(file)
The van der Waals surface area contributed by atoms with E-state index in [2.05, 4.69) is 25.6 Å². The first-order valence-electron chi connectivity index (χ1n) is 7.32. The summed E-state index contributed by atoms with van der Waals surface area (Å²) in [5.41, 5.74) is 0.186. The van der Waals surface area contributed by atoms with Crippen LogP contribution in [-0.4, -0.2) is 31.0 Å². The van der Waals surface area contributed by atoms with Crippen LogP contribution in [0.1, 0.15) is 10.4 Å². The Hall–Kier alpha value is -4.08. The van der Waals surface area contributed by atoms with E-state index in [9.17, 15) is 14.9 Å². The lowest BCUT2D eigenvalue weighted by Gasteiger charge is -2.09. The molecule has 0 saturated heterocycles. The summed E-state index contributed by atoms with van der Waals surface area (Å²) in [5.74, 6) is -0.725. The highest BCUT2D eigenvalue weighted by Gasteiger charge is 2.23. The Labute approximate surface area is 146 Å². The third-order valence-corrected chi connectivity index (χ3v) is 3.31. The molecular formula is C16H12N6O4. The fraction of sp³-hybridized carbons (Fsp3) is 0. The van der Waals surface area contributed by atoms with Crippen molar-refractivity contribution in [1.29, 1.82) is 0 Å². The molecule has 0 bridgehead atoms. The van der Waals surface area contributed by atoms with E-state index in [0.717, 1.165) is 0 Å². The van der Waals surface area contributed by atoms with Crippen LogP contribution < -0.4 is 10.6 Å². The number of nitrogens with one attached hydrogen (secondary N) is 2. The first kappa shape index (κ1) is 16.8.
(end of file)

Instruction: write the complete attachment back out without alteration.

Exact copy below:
The van der Waals surface area contributed by atoms with E-state index in [2.05, 4.69) is 25.6 Å². The first-order valence-electron chi connectivity index (χ1n) is 7.32. The summed E-state index contributed by atoms with van der Waals surface area (Å²) in [5.41, 5.74) is 0.186. The van der Waals surface area contributed by atoms with Crippen LogP contribution in [-0.4, -0.2) is 31.0 Å². The van der Waals surface area contributed by atoms with Crippen LogP contribution in [0.1, 0.15) is 10.4 Å². The Hall–Kier alpha value is -4.08. The van der Waals surface area contributed by atoms with E-state index in [9.17, 15) is 14.9 Å². The lowest BCUT2D eigenvalue weighted by Gasteiger charge is -2.09. The molecule has 0 saturated heterocycles. The summed E-state index contributed by atoms with van der Waals surface area (Å²) in [5.74, 6) is -0.725. The highest BCUT2D eigenvalue weighted by Gasteiger charge is 2.23. The Labute approximate surface area is 146 Å². The third-order valence-corrected chi connectivity index (χ3v) is 3.31. The molecular formula is C16H12N6O4. The fraction of sp³-hybridized carbons (Fsp3) is 0. The van der Waals surface area contributed by atoms with Crippen molar-refractivity contribution in [1.29, 1.82) is 0 Å². The molecule has 0 bridgehead atoms. The van der Waals surface area contributed by atoms with E-state index in [0.717, 1.165) is 0 Å². The van der Waals surface area contributed by atoms with Crippen LogP contribution < -0.4 is 10.6 Å². The number of nitrogens with one attached hydrogen (secondary N) is 2. The first kappa shape index (κ1) is 16.8.